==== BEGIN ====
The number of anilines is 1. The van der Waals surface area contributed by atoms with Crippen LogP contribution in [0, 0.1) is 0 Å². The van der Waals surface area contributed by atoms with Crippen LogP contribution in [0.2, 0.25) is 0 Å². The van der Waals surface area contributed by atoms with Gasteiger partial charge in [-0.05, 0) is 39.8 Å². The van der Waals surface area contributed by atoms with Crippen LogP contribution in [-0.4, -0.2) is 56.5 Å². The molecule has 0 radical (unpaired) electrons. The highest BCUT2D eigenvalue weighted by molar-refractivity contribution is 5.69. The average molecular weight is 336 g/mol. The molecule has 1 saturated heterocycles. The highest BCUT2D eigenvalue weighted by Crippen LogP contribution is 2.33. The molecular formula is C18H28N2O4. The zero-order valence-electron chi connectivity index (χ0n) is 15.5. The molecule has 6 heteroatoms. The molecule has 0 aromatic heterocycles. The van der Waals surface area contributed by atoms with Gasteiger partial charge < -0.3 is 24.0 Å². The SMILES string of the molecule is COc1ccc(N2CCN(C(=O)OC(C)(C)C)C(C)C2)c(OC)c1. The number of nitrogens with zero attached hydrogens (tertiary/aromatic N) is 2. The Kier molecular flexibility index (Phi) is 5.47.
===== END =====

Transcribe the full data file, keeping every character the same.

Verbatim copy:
The number of anilines is 1. The van der Waals surface area contributed by atoms with Crippen LogP contribution in [0, 0.1) is 0 Å². The van der Waals surface area contributed by atoms with Crippen LogP contribution in [0.2, 0.25) is 0 Å². The van der Waals surface area contributed by atoms with Gasteiger partial charge in [-0.05, 0) is 39.8 Å². The van der Waals surface area contributed by atoms with Crippen LogP contribution in [-0.4, -0.2) is 56.5 Å². The molecule has 0 radical (unpaired) electrons. The highest BCUT2D eigenvalue weighted by molar-refractivity contribution is 5.69. The average molecular weight is 336 g/mol. The molecule has 1 saturated heterocycles. The highest BCUT2D eigenvalue weighted by Crippen LogP contribution is 2.33. The molecular formula is C18H28N2O4. The zero-order valence-electron chi connectivity index (χ0n) is 15.5. The molecule has 6 heteroatoms. The molecule has 0 aromatic heterocycles. The van der Waals surface area contributed by atoms with Gasteiger partial charge < -0.3 is 24.0 Å². The SMILES string of the molecule is COc1ccc(N2CCN(C(=O)OC(C)(C)C)C(C)C2)c(OC)c1. The number of nitrogens with zero attached hydrogens (tertiary/aromatic N) is 2. The Kier molecular flexibility index (Phi) is 5.47.